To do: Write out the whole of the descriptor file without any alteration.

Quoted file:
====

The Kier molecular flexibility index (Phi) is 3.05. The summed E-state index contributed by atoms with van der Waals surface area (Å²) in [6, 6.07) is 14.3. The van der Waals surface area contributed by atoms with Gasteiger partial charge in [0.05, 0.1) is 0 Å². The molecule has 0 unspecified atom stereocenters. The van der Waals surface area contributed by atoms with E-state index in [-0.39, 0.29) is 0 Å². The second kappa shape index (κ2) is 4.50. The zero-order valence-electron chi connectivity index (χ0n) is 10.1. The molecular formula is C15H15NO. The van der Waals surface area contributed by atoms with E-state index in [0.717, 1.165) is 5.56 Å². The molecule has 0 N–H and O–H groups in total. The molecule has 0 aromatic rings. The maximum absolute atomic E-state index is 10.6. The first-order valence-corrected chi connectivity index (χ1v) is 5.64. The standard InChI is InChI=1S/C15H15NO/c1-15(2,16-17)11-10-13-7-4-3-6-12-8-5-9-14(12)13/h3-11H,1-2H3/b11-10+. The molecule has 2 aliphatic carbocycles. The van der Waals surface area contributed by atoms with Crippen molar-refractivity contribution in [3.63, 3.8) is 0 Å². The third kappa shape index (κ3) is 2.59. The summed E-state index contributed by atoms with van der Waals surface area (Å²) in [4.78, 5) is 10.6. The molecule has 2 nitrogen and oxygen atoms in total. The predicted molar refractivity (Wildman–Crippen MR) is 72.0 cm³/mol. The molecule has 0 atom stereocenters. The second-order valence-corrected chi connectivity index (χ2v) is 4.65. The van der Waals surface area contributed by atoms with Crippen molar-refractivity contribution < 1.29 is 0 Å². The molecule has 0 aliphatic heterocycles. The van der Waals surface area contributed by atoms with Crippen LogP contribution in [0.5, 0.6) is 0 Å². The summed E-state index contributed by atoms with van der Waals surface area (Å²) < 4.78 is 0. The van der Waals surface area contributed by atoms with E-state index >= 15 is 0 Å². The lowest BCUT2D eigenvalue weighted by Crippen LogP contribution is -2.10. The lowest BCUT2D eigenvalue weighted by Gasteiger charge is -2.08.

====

The Kier molecular flexibility index (Phi) is 3.05. The summed E-state index contributed by atoms with van der Waals surface area (Å²) in [6, 6.07) is 14.3. The van der Waals surface area contributed by atoms with Gasteiger partial charge in [0.05, 0.1) is 0 Å². The molecule has 0 unspecified atom stereocenters. The van der Waals surface area contributed by atoms with E-state index in [-0.39, 0.29) is 0 Å². The second kappa shape index (κ2) is 4.50. The zero-order valence-electron chi connectivity index (χ0n) is 10.1. The molecular formula is C15H15NO. The van der Waals surface area contributed by atoms with E-state index in [0.717, 1.165) is 5.56 Å². The molecule has 0 N–H and O–H groups in total. The molecule has 0 aromatic rings. The maximum absolute atomic E-state index is 10.6. The first-order valence-corrected chi connectivity index (χ1v) is 5.64. The standard InChI is InChI=1S/C15H15NO/c1-15(2,16-17)11-10-13-7-4-3-6-12-8-5-9-14(12)13/h3-11H,1-2H3/b11-10+. The molecule has 2 aliphatic carbocycles. The van der Waals surface area contributed by atoms with Crippen molar-refractivity contribution in [3.63, 3.8) is 0 Å². The third kappa shape index (κ3) is 2.59. The summed E-state index contributed by atoms with van der Waals surface area (Å²) in [4.78, 5) is 10.6. The molecule has 2 nitrogen and oxygen atoms in total. The predicted molar refractivity (Wildman–Crippen MR) is 72.0 cm³/mol. The molecule has 0 atom stereocenters. The second-order valence-corrected chi connectivity index (χ2v) is 4.65. The van der Waals surface area contributed by atoms with Crippen molar-refractivity contribution < 1.29 is 0 Å². The molecule has 0 aliphatic heterocycles. The van der Waals surface area contributed by atoms with Crippen LogP contribution in [0.5, 0.6) is 0 Å². The summed E-state index contributed by atoms with van der Waals surface area (Å²) < 4.78 is 0. The van der Waals surface area contributed by atoms with E-state index >= 15 is 0 Å². The lowest BCUT2D eigenvalue weighted by Crippen LogP contribution is -2.10. The lowest BCUT2D eigenvalue weighted by Gasteiger charge is -2.08.